Sunday’s training ride was an enjoyable 126km in sunny weather round the Surrey Hills. It took a bit longer than planned due to an unseasonal outbreak of punctures for Simon – 6 in total and we couldn’t figure out why. He gave up trying to fix them at Dorking and took the train home.
So it reminded me that there’s a checklist of kit you should always carry when going out for a ride that will take you beyond walking distance of home. Some people carry everything they might need to rebuild their bike, others carry so little it’s a wonder they survive.
- Pump. Do not leave home without one. By all means carry CO2 cartridges but, if you run out of them, it’s a long walk home. I’d recommend this one: Zefal HPX Pump Size 3 (21-23 53.5-58.5). It fits on your frame, it may not look sexy but it does the job fast and well. Which is what you want when you are standing by the roadside on a wet, freezing winter’s morning.
- Inner tubes. Tubes, plural. Always carry two. I usually use these ones: Specialized Inner Tube (Presta, 700×20-28) which are fairly standard ones. Make sure they have the right length of valve for your rims as there’s nothing worse than getting ones that are too short.
- Patches. If you run out of tubes you’re going to need a patch. Carry them: Park Tools Puncture Repair Kit Super Patch – These little babies are transparent and easy to apply. Plus they take up about as much space as a bottletop.
- Tyre levers. Old spoons will do the trick but they tend to rattle. You’ll need them for getting the tyre off. Try these ones: Park Tools TL2C Tyre Levers
- A multitool. Should have allen keys of varying sizes, flathead and phillips screwdriver at the bare minimum. THis blighter has that and a lot more: Park Tools Rescue Tool MTB 3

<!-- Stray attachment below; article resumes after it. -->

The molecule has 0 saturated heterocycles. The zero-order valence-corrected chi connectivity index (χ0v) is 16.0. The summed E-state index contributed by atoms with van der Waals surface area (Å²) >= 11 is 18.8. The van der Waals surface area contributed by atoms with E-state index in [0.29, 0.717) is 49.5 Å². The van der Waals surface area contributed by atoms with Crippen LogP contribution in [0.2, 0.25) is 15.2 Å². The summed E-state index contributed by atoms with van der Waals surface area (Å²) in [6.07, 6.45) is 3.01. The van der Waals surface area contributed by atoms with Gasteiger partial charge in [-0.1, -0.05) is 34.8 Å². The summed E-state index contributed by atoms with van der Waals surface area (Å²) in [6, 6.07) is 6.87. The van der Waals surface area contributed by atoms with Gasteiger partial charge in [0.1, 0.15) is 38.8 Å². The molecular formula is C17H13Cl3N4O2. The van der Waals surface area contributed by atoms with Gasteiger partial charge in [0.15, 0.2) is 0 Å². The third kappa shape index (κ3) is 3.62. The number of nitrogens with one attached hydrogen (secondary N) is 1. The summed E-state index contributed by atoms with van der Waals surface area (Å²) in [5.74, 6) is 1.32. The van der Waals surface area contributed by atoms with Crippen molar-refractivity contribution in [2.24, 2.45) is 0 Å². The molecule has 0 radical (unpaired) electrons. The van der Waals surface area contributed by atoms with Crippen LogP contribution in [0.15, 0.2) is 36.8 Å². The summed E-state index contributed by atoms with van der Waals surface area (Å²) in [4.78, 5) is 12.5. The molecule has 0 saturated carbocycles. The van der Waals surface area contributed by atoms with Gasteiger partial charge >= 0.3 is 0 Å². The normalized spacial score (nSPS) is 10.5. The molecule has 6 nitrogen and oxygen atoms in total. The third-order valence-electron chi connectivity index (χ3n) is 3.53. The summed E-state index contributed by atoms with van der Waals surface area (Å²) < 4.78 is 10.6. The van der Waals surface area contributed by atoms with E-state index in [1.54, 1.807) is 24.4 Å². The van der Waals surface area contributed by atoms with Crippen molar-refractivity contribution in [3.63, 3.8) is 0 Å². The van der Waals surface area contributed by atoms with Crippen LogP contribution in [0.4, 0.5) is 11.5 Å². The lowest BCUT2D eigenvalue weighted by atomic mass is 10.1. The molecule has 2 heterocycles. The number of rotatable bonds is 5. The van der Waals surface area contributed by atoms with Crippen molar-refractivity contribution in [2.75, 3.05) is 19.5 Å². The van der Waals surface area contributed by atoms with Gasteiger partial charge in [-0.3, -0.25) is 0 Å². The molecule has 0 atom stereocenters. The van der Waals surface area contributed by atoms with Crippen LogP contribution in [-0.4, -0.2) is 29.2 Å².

You will of course need something to put these things in. So get a saddle bag rather than shoving them in your pockets which should be full of food (I’m coming to that in a moment). This one should do nicely: dhb Saddle Bag (Black/Red) Although you can get bigger if you fancy. I keep it compact because otherwise it’s just going to be half full and rattle.
Food and water are essential. If you are going to ride for two to four hours you will need both. Anyone who tells you otherwise is a dolt and the wrong person to take advice from.
You should always have at the minimum a litre of fluids with you. That’s two standard size water bottles of 500ml. Most people, quite sensibly carry two larger 800ml bottles on a training ride. They should be full when you start the ride and topped up whenever possible. There’s no excuse for not carrying enough water and you will feel like an arse if you run out miles from anywhere. Some people like to use energy drinks but water will do just fine. Primarily it’s about keeping hydrated, not keeping your energy levels up even if that is an easy way to do so.
Food should be small enough to fit in your jersey pockets. Bananas are a classic staple of the cyclists diet, as are flapjacks. Solid food is better than energy gels which should be a food of last resort for an instant hit when things are tough. Solids will fill you up so you feel fed rather than continually empty in the belly. I carry cereals bars rather than flapjacks because I’m too lazy to make them at the moment. Also a bag of jelly babies for a treat now and again doesn’t go amiss.
Always carry enough loose change to buy a mug of tea and a permit to travel. The former is a regular feature of most club runs as there’ll be a stop for tea and cake about halfway round. The latter is an infrequent emergency but, occasionally, you’ll find there’s a need to catch the train home from some remote station due to injury, accident or irreparable damage to bike. Some people carry a bank card as well for covering such incidents.
Carry a mobile phone if you are going out on your own. You may need to call for help one of these days and that’s usually the one when you forget your phone. I’ve only been out twice when we’ve needed a phone and both times it was to call an ambulance.
Right that’s the essentials covered. I’ll be doing some more of these guides if people like them.